Only 209 head were offered in the weekly Fed Cattle Exchange Auction on Wednesday—no takers.
Cattle futures closed higher Wednesday, led by Feeder Cattle. Increasing wholesale beef values continued to provide support, as did increasing open interest and expectations for cash fed cattle prices this week to be at least steady with last week’s higher level.
After $1.95 higher in expiring Oct, Live Cattle futures closed an average of 40¢ higher, except for an average of 14¢ lower in two contracts.
Feeder Cattle futures closed an average of $1.35 higher (97¢ to $2.02 higher).
Wholesale beef values were higher on moderate to good demand and moderate offerings, according to the Agricultural Marketing Service.
Choice boxed beef cutout value was $1.33 higher Wednesday afternoon at $216.93/cwt. Select was $1.15 higher at $204.03.
Major U.S. financial indices closed sharply higher Wednesday, for a second consecutive day. Support included better than expected quarterly earnings from the likes of General Motors and Facebook.
The Dow Jones Industrial Average closed 241 points higher. The S&P 500 closed 29 points higher. The NASDAQ was up 144 points.
African Swine Fever (ASF) could impact U.S. beef markets a couple of ways.
On one hand, and arguably, strength in Lean Hog futures in recent weeks can be attributed at least partly to speculation that the ASF outbreak in China and other countries will mean more international demand for U.S. pork, ultimately.
“The U.S. produces approximately 32% of world pork exports,” explains Brenda Boetel, an Extension economist at the University of Wisconsin-River Falls, in the latest issue of In the Cattle Markets. “U.S. pork export quantities have increased in 2018, although prices have not held up as well. One country where U.S. export quantities have decreased steadily since April 2018 is China. China imports approximately 26% of the world trade, and in September 2018 China increased pork imports by 8.4% over September 2017. Yet, volume of U.S. pork exports to China and Hong Kong are down 9% from 2017. Given the African Swine Fever issues in China, and increasing Chinese demand for pork, one can assume the decrease in U.S. exports to China is related to tariff issues.”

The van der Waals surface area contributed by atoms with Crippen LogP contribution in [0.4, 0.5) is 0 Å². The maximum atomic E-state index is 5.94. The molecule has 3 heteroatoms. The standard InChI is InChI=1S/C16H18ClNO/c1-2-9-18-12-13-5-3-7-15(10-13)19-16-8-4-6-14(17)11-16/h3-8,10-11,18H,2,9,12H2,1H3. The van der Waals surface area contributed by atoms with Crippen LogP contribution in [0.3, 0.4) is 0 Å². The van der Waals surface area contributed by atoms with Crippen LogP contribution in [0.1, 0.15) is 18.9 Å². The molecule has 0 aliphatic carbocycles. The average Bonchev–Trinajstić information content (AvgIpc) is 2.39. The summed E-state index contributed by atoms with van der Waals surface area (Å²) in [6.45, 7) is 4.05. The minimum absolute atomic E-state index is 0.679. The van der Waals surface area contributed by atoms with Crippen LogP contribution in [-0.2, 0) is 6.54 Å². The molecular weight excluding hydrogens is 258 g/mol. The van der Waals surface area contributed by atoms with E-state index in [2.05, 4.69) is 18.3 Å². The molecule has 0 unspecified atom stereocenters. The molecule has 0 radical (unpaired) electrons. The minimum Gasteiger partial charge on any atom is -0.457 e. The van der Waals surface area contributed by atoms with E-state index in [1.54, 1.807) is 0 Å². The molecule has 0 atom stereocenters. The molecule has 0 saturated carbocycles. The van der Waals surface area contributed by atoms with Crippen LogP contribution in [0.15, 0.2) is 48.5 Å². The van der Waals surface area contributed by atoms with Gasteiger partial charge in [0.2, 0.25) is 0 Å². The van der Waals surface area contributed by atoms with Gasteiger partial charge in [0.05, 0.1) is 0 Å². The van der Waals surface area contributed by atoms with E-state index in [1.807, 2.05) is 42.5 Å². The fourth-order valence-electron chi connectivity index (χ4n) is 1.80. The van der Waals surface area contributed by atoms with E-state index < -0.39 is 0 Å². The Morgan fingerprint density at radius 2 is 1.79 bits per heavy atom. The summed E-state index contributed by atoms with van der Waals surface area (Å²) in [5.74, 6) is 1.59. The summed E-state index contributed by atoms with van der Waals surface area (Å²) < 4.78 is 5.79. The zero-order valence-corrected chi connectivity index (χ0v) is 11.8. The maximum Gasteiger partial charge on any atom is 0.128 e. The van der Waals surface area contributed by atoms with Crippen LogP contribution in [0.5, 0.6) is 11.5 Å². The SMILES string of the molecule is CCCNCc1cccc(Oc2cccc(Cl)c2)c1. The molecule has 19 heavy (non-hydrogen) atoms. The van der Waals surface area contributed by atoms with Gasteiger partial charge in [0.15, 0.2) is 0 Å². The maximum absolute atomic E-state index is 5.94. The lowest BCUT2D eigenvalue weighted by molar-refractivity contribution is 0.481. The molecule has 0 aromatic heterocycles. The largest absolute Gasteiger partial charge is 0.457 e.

On the other hand, U.S. pork exports could suffer if ASF to occur in this nation.
“Given that the U.S. will produce over 26 billion lbs. of pork in 2018, and over 22% will be exported, an incident of ASF in the U.S. would be challenging with regionalization and devastating without regionalization. Should the U.S. become infected with ASF, the impact on pork prices would be severe even if we can keep some of our export trade with regionalization.”
Regionalization refers to the notion of countries not infected with ASF or some other Foreign Animal Disease, continuing to accept exports from uninfected regions within ‘infected’ countries.
“The incidence of ASF in China has both the potential to increase U.S. pork exports, if we can work out a trade agreement with China to lower tariffs on U.S. pork, while also providing huge risk should ASF make the jump to the US,” Boetel says. “Cattle producers need to pay attention, as significant changes in pork prices will impact beef prices and eventually cattle prices.”